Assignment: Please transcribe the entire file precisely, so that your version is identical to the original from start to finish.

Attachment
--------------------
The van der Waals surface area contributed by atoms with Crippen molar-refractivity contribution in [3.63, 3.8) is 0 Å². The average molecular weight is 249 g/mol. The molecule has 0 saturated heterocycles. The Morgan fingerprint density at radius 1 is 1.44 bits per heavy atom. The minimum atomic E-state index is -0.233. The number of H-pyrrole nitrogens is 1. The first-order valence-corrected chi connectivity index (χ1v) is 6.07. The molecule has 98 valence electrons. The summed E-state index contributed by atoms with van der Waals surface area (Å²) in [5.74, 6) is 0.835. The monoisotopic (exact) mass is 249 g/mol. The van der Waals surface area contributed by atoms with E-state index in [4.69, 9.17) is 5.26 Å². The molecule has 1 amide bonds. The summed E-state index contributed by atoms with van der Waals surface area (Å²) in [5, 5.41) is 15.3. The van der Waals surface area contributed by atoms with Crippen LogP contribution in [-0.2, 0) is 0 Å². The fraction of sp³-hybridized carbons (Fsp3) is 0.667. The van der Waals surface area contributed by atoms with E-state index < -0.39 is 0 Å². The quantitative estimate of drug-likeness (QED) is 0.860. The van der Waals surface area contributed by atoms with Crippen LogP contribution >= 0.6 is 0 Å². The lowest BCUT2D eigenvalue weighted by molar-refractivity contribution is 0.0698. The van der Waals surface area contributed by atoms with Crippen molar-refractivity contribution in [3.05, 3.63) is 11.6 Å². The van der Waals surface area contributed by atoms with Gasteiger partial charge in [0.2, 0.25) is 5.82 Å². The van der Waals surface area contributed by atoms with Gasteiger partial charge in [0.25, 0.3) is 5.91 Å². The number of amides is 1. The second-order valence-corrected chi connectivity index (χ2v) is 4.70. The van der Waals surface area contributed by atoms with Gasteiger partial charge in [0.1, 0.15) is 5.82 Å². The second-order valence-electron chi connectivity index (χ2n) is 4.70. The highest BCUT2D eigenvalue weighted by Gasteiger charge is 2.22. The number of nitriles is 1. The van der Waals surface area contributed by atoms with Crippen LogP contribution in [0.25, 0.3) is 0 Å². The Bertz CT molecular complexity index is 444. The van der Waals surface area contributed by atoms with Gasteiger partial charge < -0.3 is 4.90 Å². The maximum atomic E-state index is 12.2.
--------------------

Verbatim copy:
The van der Waals surface area contributed by atoms with Crippen molar-refractivity contribution in [3.63, 3.8) is 0 Å². The average molecular weight is 249 g/mol. The molecule has 0 saturated heterocycles. The Morgan fingerprint density at radius 1 is 1.44 bits per heavy atom. The minimum atomic E-state index is -0.233. The number of H-pyrrole nitrogens is 1. The first-order valence-corrected chi connectivity index (χ1v) is 6.07. The molecule has 98 valence electrons. The summed E-state index contributed by atoms with van der Waals surface area (Å²) in [5.74, 6) is 0.835. The monoisotopic (exact) mass is 249 g/mol. The van der Waals surface area contributed by atoms with E-state index in [4.69, 9.17) is 5.26 Å². The molecule has 1 amide bonds. The summed E-state index contributed by atoms with van der Waals surface area (Å²) in [5, 5.41) is 15.3. The van der Waals surface area contributed by atoms with Crippen LogP contribution in [-0.2, 0) is 0 Å². The fraction of sp³-hybridized carbons (Fsp3) is 0.667. The van der Waals surface area contributed by atoms with E-state index < -0.39 is 0 Å². The quantitative estimate of drug-likeness (QED) is 0.860. The van der Waals surface area contributed by atoms with Crippen LogP contribution >= 0.6 is 0 Å². The lowest BCUT2D eigenvalue weighted by molar-refractivity contribution is 0.0698. The van der Waals surface area contributed by atoms with Crippen molar-refractivity contribution in [3.05, 3.63) is 11.6 Å². The van der Waals surface area contributed by atoms with Gasteiger partial charge in [0.2, 0.25) is 5.82 Å². The van der Waals surface area contributed by atoms with Gasteiger partial charge in [0.25, 0.3) is 5.91 Å². The number of amides is 1. The second-order valence-corrected chi connectivity index (χ2v) is 4.70. The van der Waals surface area contributed by atoms with Gasteiger partial charge in [0.1, 0.15) is 5.82 Å². The second-order valence-electron chi connectivity index (χ2n) is 4.70. The highest BCUT2D eigenvalue weighted by Gasteiger charge is 2.22. The number of nitriles is 1. The van der Waals surface area contributed by atoms with Crippen LogP contribution in [0.25, 0.3) is 0 Å². The Bertz CT molecular complexity index is 444. The van der Waals surface area contributed by atoms with Gasteiger partial charge < -0.3 is 4.90 Å². The maximum atomic E-state index is 12.2.